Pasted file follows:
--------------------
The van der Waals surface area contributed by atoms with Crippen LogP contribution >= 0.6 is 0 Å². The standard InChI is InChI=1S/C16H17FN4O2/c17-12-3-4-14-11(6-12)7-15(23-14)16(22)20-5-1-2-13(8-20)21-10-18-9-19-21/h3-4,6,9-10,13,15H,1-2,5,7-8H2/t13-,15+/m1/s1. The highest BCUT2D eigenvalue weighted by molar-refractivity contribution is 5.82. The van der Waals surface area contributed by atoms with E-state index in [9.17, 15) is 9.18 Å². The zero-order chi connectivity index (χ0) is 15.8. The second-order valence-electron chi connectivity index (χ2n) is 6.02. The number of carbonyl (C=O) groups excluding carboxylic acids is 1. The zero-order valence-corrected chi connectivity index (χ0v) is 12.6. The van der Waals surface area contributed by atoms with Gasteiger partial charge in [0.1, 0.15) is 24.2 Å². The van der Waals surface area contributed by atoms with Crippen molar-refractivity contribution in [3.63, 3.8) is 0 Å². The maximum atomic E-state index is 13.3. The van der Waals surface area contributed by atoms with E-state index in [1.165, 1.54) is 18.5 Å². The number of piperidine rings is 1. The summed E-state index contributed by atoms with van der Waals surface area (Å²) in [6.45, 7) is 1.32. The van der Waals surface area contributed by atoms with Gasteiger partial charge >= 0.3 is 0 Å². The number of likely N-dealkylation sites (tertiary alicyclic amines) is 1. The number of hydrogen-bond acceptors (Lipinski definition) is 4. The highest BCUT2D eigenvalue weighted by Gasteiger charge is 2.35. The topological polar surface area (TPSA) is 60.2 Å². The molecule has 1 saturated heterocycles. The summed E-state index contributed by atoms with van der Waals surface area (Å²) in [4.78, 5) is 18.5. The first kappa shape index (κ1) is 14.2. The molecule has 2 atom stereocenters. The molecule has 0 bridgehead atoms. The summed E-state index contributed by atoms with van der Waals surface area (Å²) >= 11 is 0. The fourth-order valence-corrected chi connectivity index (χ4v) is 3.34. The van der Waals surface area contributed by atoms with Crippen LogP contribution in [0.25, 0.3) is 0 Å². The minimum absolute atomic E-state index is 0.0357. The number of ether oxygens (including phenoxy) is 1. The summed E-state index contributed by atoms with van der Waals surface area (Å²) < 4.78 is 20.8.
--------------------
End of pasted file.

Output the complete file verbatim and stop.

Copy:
The van der Waals surface area contributed by atoms with Crippen LogP contribution >= 0.6 is 0 Å². The standard InChI is InChI=1S/C16H17FN4O2/c17-12-3-4-14-11(6-12)7-15(23-14)16(22)20-5-1-2-13(8-20)21-10-18-9-19-21/h3-4,6,9-10,13,15H,1-2,5,7-8H2/t13-,15+/m1/s1. The highest BCUT2D eigenvalue weighted by molar-refractivity contribution is 5.82. The van der Waals surface area contributed by atoms with E-state index in [9.17, 15) is 9.18 Å². The zero-order chi connectivity index (χ0) is 15.8. The second-order valence-electron chi connectivity index (χ2n) is 6.02. The number of carbonyl (C=O) groups excluding carboxylic acids is 1. The zero-order valence-corrected chi connectivity index (χ0v) is 12.6. The van der Waals surface area contributed by atoms with Gasteiger partial charge in [0.1, 0.15) is 24.2 Å². The van der Waals surface area contributed by atoms with Crippen molar-refractivity contribution in [3.63, 3.8) is 0 Å². The maximum atomic E-state index is 13.3. The van der Waals surface area contributed by atoms with E-state index in [1.165, 1.54) is 18.5 Å². The number of piperidine rings is 1. The summed E-state index contributed by atoms with van der Waals surface area (Å²) in [6.45, 7) is 1.32. The van der Waals surface area contributed by atoms with Gasteiger partial charge >= 0.3 is 0 Å². The number of likely N-dealkylation sites (tertiary alicyclic amines) is 1. The number of hydrogen-bond acceptors (Lipinski definition) is 4. The highest BCUT2D eigenvalue weighted by Gasteiger charge is 2.35. The topological polar surface area (TPSA) is 60.2 Å². The molecule has 1 saturated heterocycles. The summed E-state index contributed by atoms with van der Waals surface area (Å²) in [4.78, 5) is 18.5. The first kappa shape index (κ1) is 14.2. The molecule has 2 atom stereocenters. The molecule has 0 bridgehead atoms. The summed E-state index contributed by atoms with van der Waals surface area (Å²) >= 11 is 0. The fourth-order valence-corrected chi connectivity index (χ4v) is 3.34. The van der Waals surface area contributed by atoms with Crippen LogP contribution in [0.25, 0.3) is 0 Å². The minimum absolute atomic E-state index is 0.0357. The number of ether oxygens (including phenoxy) is 1. The summed E-state index contributed by atoms with van der Waals surface area (Å²) < 4.78 is 20.8.